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Case Law Updates on the Environment (CLUE)

Case Law Update Details

Case Title

Hoosier Environmental Council v. Corps of Engineers

Case No.

722 F.3d 1053

Court

U.S. Court of Appeals - 7th Circuit

State

Indiana

Date

7/16/2013

Project

I-69 Evansville to Indianapolis

Project Type

Highway

Project Description

This project involved the proposed construction of an Interstate highway, I-69, from Evansville to Indianapolis, Indiana, a distance of approximately 142 miles. Because of the size of the project, FHWA and the Indiana Department of Transportation (INDOT) used a tiered approach to comply with NEPA. The Tier 1 EIS considered a wide range of corridors for the project, extending across a 26-county study area in southern Indiana. The Tier 1 ROD approved a corridor - known as 3C - that connected Evansville to Indianapolis via a relatively direct route. Environmental groups and others opposed that route, and instead advocated a less direct route that would have improved existing roads (U.S. 41 and I-70). The Tier 1 ROD divided the approved corridor into six separate sections, each of which became the subject of a separate Tier 2 EIS.

The Corps participated in developing the Tier 1 EIS. In its comment letter on the Tier 1 Final EIS, the Corps expressed support for the tiered process, but also emphasized that it was not committing to approve a permit for the project. At the Corps’ direction, Section 404 permitting occurred on a section-by-section basis in Tier 2. Consistent with that approach, the Corps issued an individual permit for “Section 3” of the project.

Case Summary

The plaintiffs, an environmental group, challenged the Corps’ approval of the individual Section 404 permit for Section 3 of the I-69 project. They claimed that the Corps violated Section 404 by failing to consider Tier 1 alternatives - in particular, the 41/70 route - as an alternative for minimizing impacts to wetlands and other waters of the United States. The plaintiffs did not seek an injunction to halt construction while their lawsuit was pending. During that time, INDOT completed construction of Sections 1 through 3 of I-69 -- a distance of approximately 70 miles. The district court upheld the Corps’ approval of the permit, and the Court of Appeals affirmed that decision.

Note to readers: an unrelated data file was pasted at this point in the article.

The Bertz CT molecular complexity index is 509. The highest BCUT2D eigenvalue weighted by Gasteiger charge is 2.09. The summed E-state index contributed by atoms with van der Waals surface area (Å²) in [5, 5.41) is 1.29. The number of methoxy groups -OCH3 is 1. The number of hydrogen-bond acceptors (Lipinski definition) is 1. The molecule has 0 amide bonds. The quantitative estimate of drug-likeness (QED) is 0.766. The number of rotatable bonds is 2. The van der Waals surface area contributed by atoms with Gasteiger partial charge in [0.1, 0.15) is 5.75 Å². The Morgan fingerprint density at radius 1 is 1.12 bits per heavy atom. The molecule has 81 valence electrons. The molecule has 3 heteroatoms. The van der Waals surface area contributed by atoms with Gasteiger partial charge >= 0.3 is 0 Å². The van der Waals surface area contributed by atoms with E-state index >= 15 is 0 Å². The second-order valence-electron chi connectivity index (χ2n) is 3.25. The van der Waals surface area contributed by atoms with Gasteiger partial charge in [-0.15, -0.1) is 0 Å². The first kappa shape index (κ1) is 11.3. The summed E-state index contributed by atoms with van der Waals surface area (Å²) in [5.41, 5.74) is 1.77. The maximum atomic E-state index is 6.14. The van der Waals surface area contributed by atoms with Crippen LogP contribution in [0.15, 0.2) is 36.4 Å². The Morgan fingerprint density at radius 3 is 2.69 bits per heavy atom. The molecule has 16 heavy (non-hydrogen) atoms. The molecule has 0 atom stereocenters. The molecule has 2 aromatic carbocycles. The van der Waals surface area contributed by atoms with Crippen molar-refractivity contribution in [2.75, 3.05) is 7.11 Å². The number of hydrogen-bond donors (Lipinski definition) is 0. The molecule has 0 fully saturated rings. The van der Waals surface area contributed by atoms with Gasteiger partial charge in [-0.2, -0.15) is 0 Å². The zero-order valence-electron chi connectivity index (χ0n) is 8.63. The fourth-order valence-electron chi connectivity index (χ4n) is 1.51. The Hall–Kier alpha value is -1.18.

Key Holdings

Section 404 of Clean Water Act

“Practicable Alternatives”.  The plaintiffs claimed that the Corps was required to consider the 41/70 alternative as a practicable alternative, even though it involved a fundamentally different route than the one selected by FHWA in Tier 1.  The court held that it was permissible for the Corps to accept the analysis completed by FHWA in its Tier 1 EIS, so that the Corps could then focus just an alternative alignments within a specific section:  “If another agency has conducted a responsible analysis the Corps can rely on it in making its own decision. “

Public Interest Review.  The plaintiffs claimed that the Corps had not adequately considered each of the factors listed in its regulations when conducting its public-interest review for the Section 404 permit application.  The court upheld the Corps’ public-interest determination, even though the Corps had not examined each factor in detail:

"It would be unrealistic to think that the Corps could, within a reasonable time and with its limited resources—not to mention the limits of human knowledge—actually analyze each of these factors in depth, attach a weight to each, and by adding up all the weights determine whether to approve a project. The regulation is overly ambitious, and should perhaps be considered aspirational. Especially when as in this case the Corps is given a chance to and does weigh in on the highway agencies’ analysis of the relative benefits and costs of a proposed highway project, it should be able to rely on that analysis, if it is a responsible analysis, while conducting its own analysis of those factors that are within its competence, such as effects on wetlands."

Litigation Procedure

Mootness.  Mootness.  On appeal, INDOT argued that the case had become moot because the section at issue had been constructed and was open to traffic.  The court rejected this argument, holding that “[a] case is moot only if ‘it is impossible for a court to grant any effectual relief whatever to the prevailing party,’ as when a case is settled.”  The court noted that it could still grant effective relief by issuing “an injunction requiring the defendants to rip up section 3 and recreate the wetlands it has destroyed.”

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